Monilaria obconica (Bunny Succulent Plant)

Monilaria obconica

Monilaria obconica, more commonly known as monilaria moniliformis, monilaria moniliforme, rabbit succulent, or bunny succulents, are popular houseplants because of their unique appearance and ease of care.

The cute and small bunny succulents make excellent beginner plants because they are easy to grow, needing only minimal care and maintenance. They can be kept in pretty much any environment as long as they have the right type of soil, water, and sunlight.

You may have seen these cute little succulents floating around the Internet and wondered what they were, or you have a friend who has been asking you about them.

The species of plant known as Monilaria obconica, also known as bunny succulents, are small, rosette-shaped plants that come in shades of white, pink, or green (often with black spots). They’re related to other common succulents like jade plants and haworthias, but despite their appearance, they aren’t actually related to cacti.

If you are thinking about getting started with your own collection of bunny succulents, here are some tips on how to care for monilaria obconical plants.

Origin and descriptions

Monilaria obconica is a dwarf succulent from South Africa. These little plants are indigenous to several African regions and typically thrive in grasslands, rocky areas, and as a ground cover plant. They are mostly found in South Africa. The bunny succulent has been introduced into California and Australia as well.

This species of succulents can be easily propagated by cuttings or by dividing mature clumps of plants. The name obconica refers to its cone-shaped form which resembles that of an inverted cone. It is a small, compact, and low-growing succulent with rosettes consisting of up to 12 stems.

Each stem grows up to 5 centimeters long with leaves measuring about 1 centimeter long. Leaves are lanceolate in shape and have smooth edges. It usually flowers during the summer months when it produces small yellowish-green flowers about 2 millimeters wide.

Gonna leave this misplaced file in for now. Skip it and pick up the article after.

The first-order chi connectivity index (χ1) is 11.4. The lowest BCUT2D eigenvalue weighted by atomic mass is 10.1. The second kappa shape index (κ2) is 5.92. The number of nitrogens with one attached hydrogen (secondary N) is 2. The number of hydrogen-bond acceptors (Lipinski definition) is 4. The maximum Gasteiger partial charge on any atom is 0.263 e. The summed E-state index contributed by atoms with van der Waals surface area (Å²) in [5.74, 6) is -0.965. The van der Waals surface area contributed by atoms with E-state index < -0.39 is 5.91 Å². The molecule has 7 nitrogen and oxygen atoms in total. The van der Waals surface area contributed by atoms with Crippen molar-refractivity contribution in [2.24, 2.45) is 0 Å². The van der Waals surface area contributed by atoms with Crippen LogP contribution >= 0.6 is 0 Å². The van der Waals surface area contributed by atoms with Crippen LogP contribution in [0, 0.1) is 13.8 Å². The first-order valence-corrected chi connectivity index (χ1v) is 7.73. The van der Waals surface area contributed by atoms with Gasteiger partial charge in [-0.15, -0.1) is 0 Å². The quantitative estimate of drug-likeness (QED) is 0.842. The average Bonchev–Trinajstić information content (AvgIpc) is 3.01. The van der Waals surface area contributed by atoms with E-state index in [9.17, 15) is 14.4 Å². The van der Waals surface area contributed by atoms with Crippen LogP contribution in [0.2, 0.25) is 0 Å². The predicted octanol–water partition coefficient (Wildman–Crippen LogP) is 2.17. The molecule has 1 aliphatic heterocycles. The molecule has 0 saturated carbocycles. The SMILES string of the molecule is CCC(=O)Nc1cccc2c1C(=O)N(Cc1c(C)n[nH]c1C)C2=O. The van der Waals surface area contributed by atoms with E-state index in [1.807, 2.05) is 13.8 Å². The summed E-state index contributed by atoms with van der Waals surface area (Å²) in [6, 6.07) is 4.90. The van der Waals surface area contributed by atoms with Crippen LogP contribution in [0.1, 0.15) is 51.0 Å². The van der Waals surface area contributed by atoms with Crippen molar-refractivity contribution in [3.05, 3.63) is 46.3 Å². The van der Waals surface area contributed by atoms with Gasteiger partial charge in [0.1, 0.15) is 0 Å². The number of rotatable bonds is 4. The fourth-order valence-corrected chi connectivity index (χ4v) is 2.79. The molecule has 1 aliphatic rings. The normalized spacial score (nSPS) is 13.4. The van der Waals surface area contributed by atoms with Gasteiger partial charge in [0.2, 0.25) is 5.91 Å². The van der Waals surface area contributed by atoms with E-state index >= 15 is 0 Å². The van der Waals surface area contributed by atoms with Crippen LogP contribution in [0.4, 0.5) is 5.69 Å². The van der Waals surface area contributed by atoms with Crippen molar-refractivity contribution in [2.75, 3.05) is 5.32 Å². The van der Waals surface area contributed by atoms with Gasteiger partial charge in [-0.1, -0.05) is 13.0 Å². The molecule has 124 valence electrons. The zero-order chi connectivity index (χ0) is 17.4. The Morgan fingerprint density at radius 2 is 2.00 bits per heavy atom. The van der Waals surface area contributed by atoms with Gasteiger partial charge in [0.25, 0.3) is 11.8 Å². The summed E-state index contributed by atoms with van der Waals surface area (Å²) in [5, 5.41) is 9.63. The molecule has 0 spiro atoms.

Monilaria obconica propagation

Monilaria obconica

Monilaria obconica is propagated by seed. To germinate, place seeds in a glass or plastic container with moistened potting soil, then cover with another layer of potting soil and water gently. Keep it at room temperature until germination occurs; it should take approximately two weeks.

Because bunny succulents need to be warm to germinate, they can also be propagated through stem cuttings or grafting onto mature plants. If you’re taking cuttings, use healthy stems from young plants, about 8 inches long, and remove leaves from about half an inch below where you want to make your cut.

Dip your cutting into a rooting hormone before planting it into moistened potting soil. If you’re grafting, use healthy stems from young plants that are about 4 inches long and remove leaves from about half an inch below where you want to make your cut.

Make a diagonal cut on both sides of your parent plant and insert one end of your new cutting into each slit. Wrap them together with tape to secure them, then keep them covered for one week while they heal over. Once healed, uncover them and let them grow in indirect sunlight for three months before transplanting them outdoors.

Monilaria obconica care information

Monilaria obconica

Monilaria obconica is a succulent that is popular in pet stores because it looks like a bunny. It has a short stem and paired leaves that resemble ears, hence its name bunny ears. This succulent can be found in cactus and succulent shops, especially around Easter when it is very popular to sell as gifts for children and other animal-loving friends.

The most common species of monilaria are monilaria obconica, or monilaria bryoides. They are easy to care for but do require some attention if you want them to stay healthy and happy.

Monilaria moniliforme light requirement